January 16, 2023 4 min read

If you have obstructive sleep apnea (OSA), you are already familiar with the importance of using a CPAP device or an oral appliance to manage your symptoms. Your doctor has also likely recommended making lifestyle changes to help you reverse or reduce the severity of your OSA. 

These recommendations come from countless clinical practice guidelines developed by organizations like the American College of Physicians, the American Academy of Sleep Medicine, the American Thoracic Society, and the International Geriatric Sleep Medicine Force [1].

However, what you will rarely hear is what you shouldavoid if you have sleep apnea. That’s unfortunate because knowing what makes OSA worse can further help you successfully manage your condition. With that said, here are habits you want to kick if you are serious about managing your OSA.

1. Alcohol, Smoking, and Sedatives

What all these habits have in common is that they lead to excessive relaxation of upper airway muscles. This relaxing effect makes it more likely for the tissues in the upper airway to collapse, leading to snoring and airway obstruction. If you’ve ever witnessed the snore-enhancing effects of alcohol, you know what we’re talking about.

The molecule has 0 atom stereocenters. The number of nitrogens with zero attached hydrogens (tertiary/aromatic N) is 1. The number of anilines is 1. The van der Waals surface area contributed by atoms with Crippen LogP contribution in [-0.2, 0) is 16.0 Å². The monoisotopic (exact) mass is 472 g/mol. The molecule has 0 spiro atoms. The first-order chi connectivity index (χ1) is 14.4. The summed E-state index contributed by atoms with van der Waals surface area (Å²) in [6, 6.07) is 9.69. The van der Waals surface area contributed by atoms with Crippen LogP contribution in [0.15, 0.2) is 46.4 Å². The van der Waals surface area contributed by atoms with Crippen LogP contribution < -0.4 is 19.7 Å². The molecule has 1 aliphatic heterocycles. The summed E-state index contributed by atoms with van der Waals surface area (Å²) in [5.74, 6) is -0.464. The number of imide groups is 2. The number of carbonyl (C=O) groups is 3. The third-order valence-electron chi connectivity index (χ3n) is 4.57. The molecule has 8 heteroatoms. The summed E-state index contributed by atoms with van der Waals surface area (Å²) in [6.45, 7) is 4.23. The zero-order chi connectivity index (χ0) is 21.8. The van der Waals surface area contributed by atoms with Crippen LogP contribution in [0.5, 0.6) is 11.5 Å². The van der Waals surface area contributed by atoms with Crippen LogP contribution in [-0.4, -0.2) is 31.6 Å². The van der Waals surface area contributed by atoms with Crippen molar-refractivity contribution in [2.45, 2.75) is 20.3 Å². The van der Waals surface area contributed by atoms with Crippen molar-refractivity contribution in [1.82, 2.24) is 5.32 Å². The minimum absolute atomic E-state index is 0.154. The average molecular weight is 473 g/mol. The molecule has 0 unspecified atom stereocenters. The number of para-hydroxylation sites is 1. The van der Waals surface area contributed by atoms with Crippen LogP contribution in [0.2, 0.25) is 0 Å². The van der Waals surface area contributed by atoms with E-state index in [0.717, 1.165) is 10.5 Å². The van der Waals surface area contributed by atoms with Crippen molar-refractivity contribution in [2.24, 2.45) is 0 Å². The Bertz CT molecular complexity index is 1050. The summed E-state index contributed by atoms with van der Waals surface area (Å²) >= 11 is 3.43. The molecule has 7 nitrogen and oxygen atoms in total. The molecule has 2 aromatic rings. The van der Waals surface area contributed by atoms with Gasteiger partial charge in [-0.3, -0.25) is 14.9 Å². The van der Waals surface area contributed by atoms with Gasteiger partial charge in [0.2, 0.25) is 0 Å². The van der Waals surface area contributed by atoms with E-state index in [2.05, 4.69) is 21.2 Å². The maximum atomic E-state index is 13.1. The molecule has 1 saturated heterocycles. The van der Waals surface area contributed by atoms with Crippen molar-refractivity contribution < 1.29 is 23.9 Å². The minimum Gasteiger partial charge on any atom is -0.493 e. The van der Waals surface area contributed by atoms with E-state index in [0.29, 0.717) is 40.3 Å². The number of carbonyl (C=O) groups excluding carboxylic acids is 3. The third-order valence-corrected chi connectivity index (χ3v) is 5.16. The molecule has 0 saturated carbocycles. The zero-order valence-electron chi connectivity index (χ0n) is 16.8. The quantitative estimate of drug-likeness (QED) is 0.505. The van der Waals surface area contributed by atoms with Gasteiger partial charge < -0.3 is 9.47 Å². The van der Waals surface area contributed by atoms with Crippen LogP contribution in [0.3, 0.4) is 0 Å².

Besides that, alcohol and smoking in particular are known to irritate throat and mouth tissues, leading to inflammation. An inflamed upper airway makes it even harder for air to flow freely. Instead, these swollen tissues cause turbulence with inhalation, leading to snoring and sleep apnea down the line. 

2. Back Sleeping 

Back sleeping tends to make OSA and snoring worse. Case in point: large studies involving hundreds of patients found that over half of OSA patients show a 50% difference in their apnea index when sleeping on their backs [2,3]. 

While avoiding sleeping on your back is easier said than done, it is possible with a bit of practice. To change your sleeping position, you may first want to update your sleep setup. An ideal pillow for side sleeping is firm with a high loft to keep your neck aligned with the rest of your body. You may also want to place an additional pillow behind your back to keep you from rolling over during the night. 

3. Poor Sleep Habits

If you have poorly managed sleep apnea, your sleep is likely already compromised. Not making sleep a priority with poor sleep hygiene can make your problem so much worse. Untreated sleep apnea has been linked to a greater risk of motor vehicle accidents [4]. It is also strongly linked to high blood pressure, heart attacks, stroke, and diabetes [5].

Poor sleep habits include having an irregular sleep schedule, consuming caffeine and other stimulants before bed, and not getting the recommended 6 to 8 hours of sleep each day. To ensure your body is getting the rest it needs to stay healthy, prioritize treating your sleep apnea as well as getting enough quality sleep. 

4. Poor Dietary Habits